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Tasked with check on Sheriff’s ‘red flags’

Who better than a former lawman to investigate a law enforcement agency’s books?

Who better than a former lawman to investigate a law enforcement agency’s books?

Yesterday, City Controller Alan Butkovitz announced Deloitte Financial Advisory Services would helm an unprecedented “comprehensive forensic audit” of the embattled Sheriff’s Office.

Deloitte’s audit team will be helmed by Louis Pichini, former criminal-division chief for the U.S. Attorney’s Office in Philadelphia, where he “oversaw federal investigations and prosecutions of Ponzi schemes, tax fraud and corruption cases.”

Deloitte “demonstrated a clear understanding of the complexities involved in conducting a forensic audit of the Sheriff’s Department,” said Butkovitz, who cited experience in forensic investigations of “municipal and state government agencies, non-profit organizations, utilities and corporate entities that resulted in prosecutions and convictions.”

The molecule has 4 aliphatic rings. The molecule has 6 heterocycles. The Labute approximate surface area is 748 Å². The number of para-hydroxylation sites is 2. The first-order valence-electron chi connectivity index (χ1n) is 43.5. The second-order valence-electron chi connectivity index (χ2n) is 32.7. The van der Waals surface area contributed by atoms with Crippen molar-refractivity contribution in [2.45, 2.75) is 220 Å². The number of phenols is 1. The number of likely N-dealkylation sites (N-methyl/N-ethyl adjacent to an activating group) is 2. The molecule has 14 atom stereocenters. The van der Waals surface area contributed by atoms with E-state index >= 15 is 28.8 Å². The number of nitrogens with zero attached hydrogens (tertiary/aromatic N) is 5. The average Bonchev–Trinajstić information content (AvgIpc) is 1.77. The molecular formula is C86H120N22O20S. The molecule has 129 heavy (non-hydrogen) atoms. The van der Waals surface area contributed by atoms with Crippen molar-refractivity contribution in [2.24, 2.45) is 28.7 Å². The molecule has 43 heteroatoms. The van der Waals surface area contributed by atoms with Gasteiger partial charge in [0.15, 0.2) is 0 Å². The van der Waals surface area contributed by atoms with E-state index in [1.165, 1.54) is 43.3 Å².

The audit came about once Butkovitz saw a “number of red flags [that] suggested a heightened risk for improprieties” when looking into Sheriff’s Office finances.

After saying he’d stay on through the audit, former Sheriff John Green retired abruptly New Year’s Eve. His chief deputy, Barbara Deeley, is serving as sheriff while awaiting state Senate approval, which the Committee of Seventy has publicly opposed. The post is up for grabs this year; the field includes John Kromer, a candidate running on the platform of closing the office.

Controller’s Office spokesman Harvey Rice said Deloitte should be done the audit in June, but that timeline depends in part on cooperation.

 
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